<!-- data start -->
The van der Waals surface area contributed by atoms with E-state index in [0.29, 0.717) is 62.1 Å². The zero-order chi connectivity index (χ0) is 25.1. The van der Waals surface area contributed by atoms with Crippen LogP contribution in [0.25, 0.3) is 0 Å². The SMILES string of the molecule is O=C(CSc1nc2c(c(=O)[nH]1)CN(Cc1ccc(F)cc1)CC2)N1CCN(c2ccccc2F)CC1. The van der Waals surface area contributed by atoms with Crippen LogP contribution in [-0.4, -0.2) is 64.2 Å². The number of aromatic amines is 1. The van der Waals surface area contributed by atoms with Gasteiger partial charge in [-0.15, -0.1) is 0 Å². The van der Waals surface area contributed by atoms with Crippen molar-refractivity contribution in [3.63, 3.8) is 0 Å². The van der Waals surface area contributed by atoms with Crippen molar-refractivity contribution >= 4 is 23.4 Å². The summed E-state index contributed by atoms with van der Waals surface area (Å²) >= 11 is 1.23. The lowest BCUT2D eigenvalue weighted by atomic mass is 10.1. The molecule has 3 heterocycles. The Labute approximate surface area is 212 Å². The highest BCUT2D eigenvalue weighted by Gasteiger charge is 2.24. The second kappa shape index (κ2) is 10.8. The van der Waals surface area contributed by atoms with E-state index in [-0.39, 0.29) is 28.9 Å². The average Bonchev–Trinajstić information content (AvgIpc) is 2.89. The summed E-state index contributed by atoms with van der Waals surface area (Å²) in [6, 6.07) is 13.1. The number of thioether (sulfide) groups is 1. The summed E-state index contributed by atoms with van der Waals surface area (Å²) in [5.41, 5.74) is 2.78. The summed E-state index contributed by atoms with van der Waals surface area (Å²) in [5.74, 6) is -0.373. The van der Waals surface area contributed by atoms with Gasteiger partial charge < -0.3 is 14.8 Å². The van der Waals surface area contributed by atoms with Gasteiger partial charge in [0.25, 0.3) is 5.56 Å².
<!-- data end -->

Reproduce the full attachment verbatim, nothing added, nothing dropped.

The van der Waals surface area contributed by atoms with E-state index in [0.29, 0.717) is 62.1 Å². The zero-order chi connectivity index (χ0) is 25.1. The van der Waals surface area contributed by atoms with Crippen LogP contribution in [0.25, 0.3) is 0 Å². The SMILES string of the molecule is O=C(CSc1nc2c(c(=O)[nH]1)CN(Cc1ccc(F)cc1)CC2)N1CCN(c2ccccc2F)CC1. The van der Waals surface area contributed by atoms with Crippen LogP contribution in [-0.4, -0.2) is 64.2 Å². The number of aromatic amines is 1. The van der Waals surface area contributed by atoms with Gasteiger partial charge in [-0.15, -0.1) is 0 Å². The van der Waals surface area contributed by atoms with Crippen molar-refractivity contribution in [3.63, 3.8) is 0 Å². The van der Waals surface area contributed by atoms with Crippen molar-refractivity contribution >= 4 is 23.4 Å². The summed E-state index contributed by atoms with van der Waals surface area (Å²) >= 11 is 1.23. The lowest BCUT2D eigenvalue weighted by atomic mass is 10.1. The molecule has 3 heterocycles. The Labute approximate surface area is 212 Å². The highest BCUT2D eigenvalue weighted by Gasteiger charge is 2.24. The second kappa shape index (κ2) is 10.8. The van der Waals surface area contributed by atoms with E-state index in [-0.39, 0.29) is 28.9 Å². The average Bonchev–Trinajstić information content (AvgIpc) is 2.89. The summed E-state index contributed by atoms with van der Waals surface area (Å²) in [6, 6.07) is 13.1. The number of thioether (sulfide) groups is 1. The summed E-state index contributed by atoms with van der Waals surface area (Å²) in [5.41, 5.74) is 2.78. The summed E-state index contributed by atoms with van der Waals surface area (Å²) in [5.74, 6) is -0.373. The van der Waals surface area contributed by atoms with Gasteiger partial charge < -0.3 is 14.8 Å². The van der Waals surface area contributed by atoms with Gasteiger partial charge in [0.25, 0.3) is 5.56 Å².